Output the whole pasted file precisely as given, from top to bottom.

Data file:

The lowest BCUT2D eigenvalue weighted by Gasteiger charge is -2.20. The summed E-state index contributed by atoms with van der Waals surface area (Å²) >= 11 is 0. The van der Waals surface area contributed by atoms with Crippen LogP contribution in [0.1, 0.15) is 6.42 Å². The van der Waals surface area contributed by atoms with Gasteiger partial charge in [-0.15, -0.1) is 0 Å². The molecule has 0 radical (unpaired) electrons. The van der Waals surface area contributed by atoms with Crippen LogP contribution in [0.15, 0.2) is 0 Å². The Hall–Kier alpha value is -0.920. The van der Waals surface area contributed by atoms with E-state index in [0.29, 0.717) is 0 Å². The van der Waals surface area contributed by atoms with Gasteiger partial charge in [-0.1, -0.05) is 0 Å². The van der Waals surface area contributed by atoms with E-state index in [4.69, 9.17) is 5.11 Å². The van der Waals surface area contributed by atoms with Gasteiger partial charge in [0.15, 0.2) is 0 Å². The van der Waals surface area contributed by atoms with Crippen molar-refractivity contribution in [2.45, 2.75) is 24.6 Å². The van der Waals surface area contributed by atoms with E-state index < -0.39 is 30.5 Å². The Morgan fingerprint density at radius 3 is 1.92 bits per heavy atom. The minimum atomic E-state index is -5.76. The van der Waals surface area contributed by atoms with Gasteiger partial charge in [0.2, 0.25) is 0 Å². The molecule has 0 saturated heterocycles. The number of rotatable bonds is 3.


The lowest BCUT2D eigenvalue weighted by Gasteiger charge is -2.20. The summed E-state index contributed by atoms with van der Waals surface area (Å²) >= 11 is 0. The van der Waals surface area contributed by atoms with Crippen LogP contribution in [0.1, 0.15) is 6.42 Å². The van der Waals surface area contributed by atoms with Gasteiger partial charge in [-0.15, -0.1) is 0 Å². The molecule has 0 radical (unpaired) electrons. The van der Waals surface area contributed by atoms with Crippen LogP contribution in [0.15, 0.2) is 0 Å². The Hall–Kier alpha value is -0.920. The van der Waals surface area contributed by atoms with E-state index in [0.29, 0.717) is 0 Å². The van der Waals surface area contributed by atoms with Gasteiger partial charge in [-0.1, -0.05) is 0 Å². The van der Waals surface area contributed by atoms with E-state index in [4.69, 9.17) is 5.11 Å². The van der Waals surface area contributed by atoms with Gasteiger partial charge in [0.15, 0.2) is 0 Å². The van der Waals surface area contributed by atoms with Crippen molar-refractivity contribution in [2.45, 2.75) is 24.6 Å². The van der Waals surface area contributed by atoms with E-state index < -0.39 is 30.5 Å². The Morgan fingerprint density at radius 3 is 1.92 bits per heavy atom. The minimum atomic E-state index is -5.76. The van der Waals surface area contributed by atoms with Gasteiger partial charge in [0.2, 0.25) is 0 Å². The molecule has 0 saturated heterocycles. The number of rotatable bonds is 3.